I used curtain clips from Ikea, $3.99 for 10, on each panel. Once the ribbon was on, while the curtain was still laid out, I placed each clip 7 inches apart to make a handsome fold once they were hung.
Speaking of hanging, with our blinds in place, we needed our curtain rod to come out from the wall a little farther to clear the blinds and allow them to hang freely. We picked up the brackets from Ikea, that were extra long and held our rod a good 6 inches from the wall.
There you have it (I hope I covered everything)–Our double-trimmed drop cloth curtains for less than $50. If we paid for the ribbon, it would be right around $70….for FOUR curtain panels. Still an amazing price and far less than one panel would cost to purchase.
Here’s the best shot I could get to show off the softness of the canvas panels. I love the juxtaposition of the blinds and the drop cloth and the ribbon. Mmmm.
And a wider shot of the room (I think Greta is hiding behind the right curtain on the far side of the room).
We both love the curtains. Really, really love them–even if I did complain a few times during the process. Anyone else making curtains lately? Or maybe you are ready to try these–did I skip over an important detail you are wondering about? Are you as stoked as I am to find a site with such a huge array of ribbon colors!?
Our wood grain Shaker cabinet fronts were designed for busy, high-traffic homes like ours. Clad with durable textured thermofoils, this line is compatible with Sektion, Akurum, Godmorgon, and Besta cabinets from IKEA. It's the perfect, practical way to add the warmth of wood to all the rooms of your home.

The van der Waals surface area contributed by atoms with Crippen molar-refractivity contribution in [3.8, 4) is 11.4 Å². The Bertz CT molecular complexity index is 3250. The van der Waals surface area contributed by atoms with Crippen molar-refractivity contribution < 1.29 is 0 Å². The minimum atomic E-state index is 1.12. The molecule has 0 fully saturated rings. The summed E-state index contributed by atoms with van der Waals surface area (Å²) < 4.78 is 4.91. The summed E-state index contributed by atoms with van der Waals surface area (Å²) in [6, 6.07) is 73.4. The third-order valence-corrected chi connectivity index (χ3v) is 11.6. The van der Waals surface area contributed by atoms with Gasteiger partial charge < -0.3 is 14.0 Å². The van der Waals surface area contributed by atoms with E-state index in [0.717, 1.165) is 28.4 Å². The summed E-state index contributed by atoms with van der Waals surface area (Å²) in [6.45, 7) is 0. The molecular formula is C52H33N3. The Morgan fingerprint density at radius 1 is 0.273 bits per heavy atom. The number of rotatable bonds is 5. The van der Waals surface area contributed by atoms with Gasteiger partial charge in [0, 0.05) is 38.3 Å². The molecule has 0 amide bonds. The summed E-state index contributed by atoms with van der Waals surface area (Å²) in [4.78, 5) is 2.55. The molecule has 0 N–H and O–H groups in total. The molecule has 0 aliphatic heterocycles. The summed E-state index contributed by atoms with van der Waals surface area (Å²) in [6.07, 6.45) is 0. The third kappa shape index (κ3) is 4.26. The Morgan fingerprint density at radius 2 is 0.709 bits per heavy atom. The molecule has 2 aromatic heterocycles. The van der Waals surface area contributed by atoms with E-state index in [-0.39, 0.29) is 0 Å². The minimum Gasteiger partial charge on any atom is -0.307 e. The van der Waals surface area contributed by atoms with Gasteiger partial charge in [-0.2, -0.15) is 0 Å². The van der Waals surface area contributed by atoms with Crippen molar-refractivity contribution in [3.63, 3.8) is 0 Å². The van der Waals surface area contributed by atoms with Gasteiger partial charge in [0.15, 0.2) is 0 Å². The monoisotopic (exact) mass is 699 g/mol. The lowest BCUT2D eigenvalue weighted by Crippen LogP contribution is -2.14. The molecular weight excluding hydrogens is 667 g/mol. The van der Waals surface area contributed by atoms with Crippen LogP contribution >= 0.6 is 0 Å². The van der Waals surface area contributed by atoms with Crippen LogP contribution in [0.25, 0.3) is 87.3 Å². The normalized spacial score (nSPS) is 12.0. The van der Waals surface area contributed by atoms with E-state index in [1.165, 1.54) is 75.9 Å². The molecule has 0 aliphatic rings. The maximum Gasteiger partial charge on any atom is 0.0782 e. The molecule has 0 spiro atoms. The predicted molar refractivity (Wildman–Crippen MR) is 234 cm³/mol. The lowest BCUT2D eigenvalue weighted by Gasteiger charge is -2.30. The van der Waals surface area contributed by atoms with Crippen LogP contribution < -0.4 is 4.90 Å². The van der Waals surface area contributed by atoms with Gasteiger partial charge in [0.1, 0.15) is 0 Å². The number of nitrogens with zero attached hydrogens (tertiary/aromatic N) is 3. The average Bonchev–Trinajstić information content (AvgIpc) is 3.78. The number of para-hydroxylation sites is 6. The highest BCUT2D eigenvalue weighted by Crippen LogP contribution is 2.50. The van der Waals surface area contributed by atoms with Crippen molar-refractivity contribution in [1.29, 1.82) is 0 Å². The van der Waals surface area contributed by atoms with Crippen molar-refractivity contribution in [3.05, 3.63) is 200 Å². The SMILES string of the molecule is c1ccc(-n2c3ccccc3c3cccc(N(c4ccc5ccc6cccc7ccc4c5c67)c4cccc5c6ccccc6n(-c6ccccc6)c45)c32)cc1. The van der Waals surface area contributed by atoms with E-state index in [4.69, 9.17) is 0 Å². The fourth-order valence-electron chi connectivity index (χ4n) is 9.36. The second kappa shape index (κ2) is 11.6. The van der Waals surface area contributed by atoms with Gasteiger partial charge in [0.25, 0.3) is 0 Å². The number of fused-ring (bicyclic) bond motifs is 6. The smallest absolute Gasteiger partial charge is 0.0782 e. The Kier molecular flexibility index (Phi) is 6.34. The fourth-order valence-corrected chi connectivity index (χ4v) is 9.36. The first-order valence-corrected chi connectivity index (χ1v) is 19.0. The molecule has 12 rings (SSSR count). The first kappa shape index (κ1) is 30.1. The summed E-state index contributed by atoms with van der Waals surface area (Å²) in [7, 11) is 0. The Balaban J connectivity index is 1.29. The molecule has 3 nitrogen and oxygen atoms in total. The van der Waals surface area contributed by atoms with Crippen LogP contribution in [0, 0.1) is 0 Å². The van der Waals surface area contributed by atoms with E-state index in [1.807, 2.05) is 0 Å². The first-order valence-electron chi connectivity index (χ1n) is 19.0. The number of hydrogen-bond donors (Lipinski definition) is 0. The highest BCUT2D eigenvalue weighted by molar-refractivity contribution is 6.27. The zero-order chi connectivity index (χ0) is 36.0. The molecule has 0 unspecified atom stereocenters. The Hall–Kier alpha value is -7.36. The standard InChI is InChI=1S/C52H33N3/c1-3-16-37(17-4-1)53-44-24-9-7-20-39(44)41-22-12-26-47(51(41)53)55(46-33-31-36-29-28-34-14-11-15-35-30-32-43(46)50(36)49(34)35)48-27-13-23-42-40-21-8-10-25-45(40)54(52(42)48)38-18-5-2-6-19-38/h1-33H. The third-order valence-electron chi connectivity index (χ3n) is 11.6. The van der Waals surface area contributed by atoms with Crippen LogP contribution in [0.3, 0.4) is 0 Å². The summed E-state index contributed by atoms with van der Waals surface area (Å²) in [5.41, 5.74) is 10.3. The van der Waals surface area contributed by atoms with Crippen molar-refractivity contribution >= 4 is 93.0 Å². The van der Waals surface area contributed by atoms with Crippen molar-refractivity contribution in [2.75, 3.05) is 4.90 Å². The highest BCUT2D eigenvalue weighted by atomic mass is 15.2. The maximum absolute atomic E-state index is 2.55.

We have teamed up with Loloi to create a line of rugs that are as affordable as they are beautiful. This collection houses a great mix of traditional and modern rugs, in cottage-y colorways, as well as vintage-inspired beauties that you’ll want to roll out in every room.
We partnered with Stuga on a line of hardwood floors — The Ingrid is really livable, and the color is very neutral. It doesn’t lean warm or cool, it’s that just right in-between. We have really loved putting it everywhere in our house. It’s the best jumping-off point for design, no matter your interior style. In addition to being beautiful, Ingrid is really durable — we have three kids, and we always have a home construction project going on. Ingrid stands up to it all.
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Befores, afters, mood boards, plans, failures, wins. We’ve done a lot of projects, and they’re all here.
We have a long-standing relationship with DIY, and love rolling our sleeves up and making it happen.
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The next project we’re checking off our 2023 project list is the mudroom! This used to be the laundry room until we built out a much bigger, better laundry room upstairs. So, in the meantime, this space has been exclusively Cricket’s room. Cricket will still have a special space here, but we’re transforming this dingy […]